Every new arrival wants to know if they can survive or live well in Thailand on X thousand baht a month?

It's a difficult question because each person has different needs. However, the following surveys and figures are from teachers actually working here! How much do they earn and what do they spend their money on?. And after each case study, I've added comments of my own.

Submit your own Cost of Living survey

Approximate Thai Baht (฿) conversion rates as of 8th December 2022

฿35 to one US Dollar
฿43 to one Pound Sterling
฿37 to one Euro
฿23 to one Australian Dollar
฿0.63 THB to one Philippine Peso

Jack

Working in Upcountry

Monthly Earnings 140,000 baht

Q1. How much do you earn from teaching per month?

I earn around 60,000 a month from my job here at a Thai university and I do a lot of online teaching (Including dissertation advising) which brings in another 80,000 baht or so on average - so around 140,000 per month

Q2. How much of that can you realistically save per month?

Not as much as you would think

Q3. How much do you pay for your accommodation and what do you live in exactly (house, apartment, condo)?

We live in a fairly large house and the rent is around 15,000 baht per month.

Q4. What do you spend a month on the following things?

Transportation

See comment section below

Utility bills

See comment section below

Food - both restaurants and supermarket shopping

See comment section below

Nightlife and drinking

See comment section below

Books, computers

See comment section below

Q5. How would you summarize your standard of living in one sentence?

Life is pretty good. We live fairly simply and have enough saved to avoid intense money worries, but having expenses outside of Thailand while living in Thailand eats away income pretty quickly.

Q6. What do you consider to be a real 'bargain' here?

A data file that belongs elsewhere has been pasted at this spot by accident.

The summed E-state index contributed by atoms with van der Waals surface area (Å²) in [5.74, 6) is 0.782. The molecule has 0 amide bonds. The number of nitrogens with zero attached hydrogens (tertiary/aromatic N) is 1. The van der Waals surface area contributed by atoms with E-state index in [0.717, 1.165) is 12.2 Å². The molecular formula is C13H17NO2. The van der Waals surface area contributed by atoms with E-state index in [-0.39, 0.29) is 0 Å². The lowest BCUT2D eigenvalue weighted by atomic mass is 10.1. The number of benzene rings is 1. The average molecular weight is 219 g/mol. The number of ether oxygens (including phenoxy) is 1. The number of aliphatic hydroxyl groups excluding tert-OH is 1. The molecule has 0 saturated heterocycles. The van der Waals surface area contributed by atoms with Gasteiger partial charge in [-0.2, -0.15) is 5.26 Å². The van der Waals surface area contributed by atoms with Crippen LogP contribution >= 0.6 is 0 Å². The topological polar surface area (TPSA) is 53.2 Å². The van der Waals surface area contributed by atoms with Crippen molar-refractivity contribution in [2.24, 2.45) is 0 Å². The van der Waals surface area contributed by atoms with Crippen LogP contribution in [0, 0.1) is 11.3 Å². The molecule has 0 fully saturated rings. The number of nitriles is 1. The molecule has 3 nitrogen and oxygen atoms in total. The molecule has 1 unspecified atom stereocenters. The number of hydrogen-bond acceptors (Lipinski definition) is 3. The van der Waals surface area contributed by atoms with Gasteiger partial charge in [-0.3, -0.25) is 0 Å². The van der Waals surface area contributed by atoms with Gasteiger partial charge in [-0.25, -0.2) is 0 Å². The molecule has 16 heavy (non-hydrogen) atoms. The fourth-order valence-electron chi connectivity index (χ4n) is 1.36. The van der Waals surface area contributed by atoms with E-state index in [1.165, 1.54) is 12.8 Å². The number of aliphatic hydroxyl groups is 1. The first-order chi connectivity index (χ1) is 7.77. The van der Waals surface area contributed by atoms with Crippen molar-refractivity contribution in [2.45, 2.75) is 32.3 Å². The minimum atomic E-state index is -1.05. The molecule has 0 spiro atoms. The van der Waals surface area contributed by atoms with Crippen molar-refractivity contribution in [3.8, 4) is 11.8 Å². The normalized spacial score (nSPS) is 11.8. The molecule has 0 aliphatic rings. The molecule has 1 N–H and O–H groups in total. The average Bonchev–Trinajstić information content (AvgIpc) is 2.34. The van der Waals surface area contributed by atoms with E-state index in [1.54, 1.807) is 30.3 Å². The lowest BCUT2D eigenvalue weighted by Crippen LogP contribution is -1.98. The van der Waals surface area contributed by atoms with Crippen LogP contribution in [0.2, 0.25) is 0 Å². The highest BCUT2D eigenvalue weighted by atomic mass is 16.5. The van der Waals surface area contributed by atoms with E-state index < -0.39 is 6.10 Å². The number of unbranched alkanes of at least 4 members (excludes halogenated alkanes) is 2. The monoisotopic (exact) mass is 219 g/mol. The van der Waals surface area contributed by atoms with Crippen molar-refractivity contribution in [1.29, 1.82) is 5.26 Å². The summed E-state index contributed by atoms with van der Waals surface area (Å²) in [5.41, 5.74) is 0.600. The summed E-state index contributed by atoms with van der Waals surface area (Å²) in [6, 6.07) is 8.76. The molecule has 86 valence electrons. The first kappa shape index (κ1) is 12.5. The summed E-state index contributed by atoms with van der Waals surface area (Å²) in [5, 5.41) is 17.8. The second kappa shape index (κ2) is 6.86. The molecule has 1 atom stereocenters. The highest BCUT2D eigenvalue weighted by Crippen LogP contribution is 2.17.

Housing. We live in a fairly large house with a large yard and pay about the same as my daughter is paying for a student sized place back home.

Q7. In your opinion, how much money does anyone need to earn here in order to survive?

Survive? When I first came to Thailand I was supporting a wife and two small children while only getting 220 Baht an hour in Bangkok. If one is Thai or lives like an entry level Thai worker one can live on between 10-15,000 baht a month, but quality of life at that wage is not going to be very high

Phil's analysis and comment

Jack chose not to answer the expenses questions in the usual way but had the following to say in terms of a summary.

"I will use slightly different categories than the ones posted. My wife has a budget of 35,000 baht to take care of all household (including food) and her personal expenses. For gas and car usage, eating out four times a month, lunch and other personal expenses for myself I spend around 15,000 baht. So you could say we live on around 50,000 baht a month here in Thailand.

However, I also have a daughter in university in the West and I send her around 35,000 baht a month (although she graduates in a little more than a year and that money will get cut off), and also I was supporting my son until recently while he was going to university and I also have to pay a long-term student loan of my own of around 20,000 a month.

So my income covers everything and we have some savings from my working outside of Thailand for a few years. If I can keep up the income stream from a few more years our expenses will decrease significantly and we can save up a bit more for retirement"

There's something quite incredible about Jack's survey. Here's a guy working out there in upcountry Thailand. Not Bangkok! - but out in the sticks. And he's earning enough money to put a daughter in The West through university and did the same for his son as well. Unbelievable!

I keep hearing stories of teachers making great money from online teaching. Surely this has to be the future. 

Jack also had the following to say on the topic of how much does one need to earn to survive in Thailand.

"The answer really depends. If you are single and wanting to spend a year or two on an overseas adventure, one can get by on a pretty basic (30,000) salary but if one goes through a normal life cycle of marriage, kids, the demands on your earnings go up. What you "need" is not really an important question, the question you should ask is what can you get and decide if the total package of money and lifestyle is better than one's other options.


Alex

Working in Nonthaburi

Monthly Earnings 85-110,000 baht a month

Q1. How much do you earn from teaching per month?

I earn 85,000 to 110,000 baht a month purely from teaching private students at my house. (see Phil's comment section below for more info)

Q2. How much of that can you realistically save per month?

I try to save 20K a month, which I put into a savings account for my daughters. However there can often be unexpected expenses, for example this month, both daughters were ill and had to stay in hospital. That cost me 20,000 baht right there.

Q3. How much do you pay for your accommodation and what do you live in exactly (house, apartment, condo)?